tipping in Amsterdam
Locals of Amsterdam rarely leave tips for any service, so for visitors it’s really up to their own discretion. The Dutch are famously cheap but not really when you consider they pay their staff decent enough wages so that tips are not needed. Amsterdam city pulls in thousands of tourists a year, including many stag and hen parties as well as traditional tour groups and those on a city break weekend. The beautiful canals, indulgent food and quality beer, as well as other substances which are legal here, are widely enjoyed by many visitors but as with any trip away there’s always the question of whether to leave a tip (or ‘fooi’ in Dutch) and how much to leave. Whether you take a barge to tour the extensive network of canals, have a guided tour of one of the interesting and unique museums, or hit up a huge tab in one of the traditional ‘brown café’ Dutch bars, you can be pretty sure that on none of these occasions you actually need to tip. You can still leave gratuities though and this guide will tell you everything you need to know.
tipping in hotels in Amsterdam
in Amsterdam Don't Tip at Hotels
Tips are not required in hotels. All of the service staff including porters and maids are well paid so tips are not expected or needed to supplement a low income. It may seem strange to visitors coming from overseas, especially from the United States where tipping is so rife. Unlike these few countries where such extravagant tipping has to make up for terribly pay, the Netherlands have a minimum wage that is ok.
tipping customs for restaurants in Amsterdam
In Amsterdam Tip 10% at a restaurants
Dutch law states that restaurants must include the service charge in the price of the meal. Therefore, tourists shouldn’t feel guilty for not leaving a tip but relieved that the job has already been done for them. Any kind of establishment works on the same rules, so if you eat in a proper restaurant or just grab some traditional Dutch fast food don’t feel obliged to leave a gratuity. For top-notch restaurants tipping is becoming more common, but you should only leave a 10% gratuity for excellent service.
should you tip tour guides in Amsterdam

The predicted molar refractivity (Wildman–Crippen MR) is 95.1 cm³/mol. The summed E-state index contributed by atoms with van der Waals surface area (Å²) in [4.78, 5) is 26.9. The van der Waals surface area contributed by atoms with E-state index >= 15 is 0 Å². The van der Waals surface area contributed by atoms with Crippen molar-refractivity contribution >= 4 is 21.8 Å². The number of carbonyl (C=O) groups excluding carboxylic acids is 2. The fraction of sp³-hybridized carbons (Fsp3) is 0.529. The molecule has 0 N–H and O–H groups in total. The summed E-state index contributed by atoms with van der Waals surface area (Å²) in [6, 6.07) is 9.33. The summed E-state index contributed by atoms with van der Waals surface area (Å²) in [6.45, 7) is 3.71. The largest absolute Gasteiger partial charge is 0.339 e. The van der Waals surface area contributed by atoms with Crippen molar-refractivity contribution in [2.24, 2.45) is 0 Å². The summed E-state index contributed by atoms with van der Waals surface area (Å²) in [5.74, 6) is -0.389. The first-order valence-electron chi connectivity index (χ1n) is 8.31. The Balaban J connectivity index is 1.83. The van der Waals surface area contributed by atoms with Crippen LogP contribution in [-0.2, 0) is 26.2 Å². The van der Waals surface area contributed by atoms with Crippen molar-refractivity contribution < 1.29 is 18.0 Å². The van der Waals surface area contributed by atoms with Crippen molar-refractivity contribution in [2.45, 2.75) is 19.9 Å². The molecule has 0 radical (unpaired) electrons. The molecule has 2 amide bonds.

In Amsterdam Don't Tip in tour guides
Many people fret about how much to tip a tour guide but in Amsterdam you needn’t worry as tour guides do not expect tips. Therefore, any amount they do receive will be appreciated, but again you should only reward outstanding service and never tip for someone who doesn’t give you a great experience. There are many different tours available when visiting Amsterdam.
should you tip your taxi driver
For taxi drivers Round up the fare
Taxis in Amsterdam, whether on a fixed fare or on a meter, do not expect tips. The most extra any local would leave is to round up the fare to the next Euro. You can either call a taxi to come and pick you up at a specific time and place, or else go to one of the many taxi ranks which are located all around Amsterdam. In the city of a million bikes, tourists should really just go about things like the locals and grab a rental bike to explore the city in an environmentally friendly as well as healthy way. It also leaves no question of tipping. However, with large suitcases or late night debaucheries, taxis are sometimes the easier or safer method of transport to opt for.
tipping practices for spas in Amsterdam
At a bar Don't Tip in Amsterdam
When buying drinks in a bar you’ll never see Dutch people tip. Even when visiting classier establishments tipping is very rare and only usually reserved for exceptional service or those wanting to boast that they have a lot of money. So make sure you fit into one of these categories before tipping. That said, there will often be a tipping jar behind the bar or somewhere else discreet and locals may leave some small loose change up to a Euro before they leave the bar. Otherwise, if you want to show your appreciation to your bar tender, the offer of a drink will almost will be accepted more readily than cash.
should you tip your hairdresser
in Amsterdam Give 2 Euros to your hairdresser
Again, the hair dressing industry in Amsterdam does not expect gratuities and therefore there is no tipping etiquette as such. The staff who work there receive a fair salary and you can sit back and enjoy being fussed over without having to stress about how much to tip and who to tip once your pampering session is over. Of course, if you feel that the service was exceptional and you want to leave something, a couple of Euros will always be most appreciated.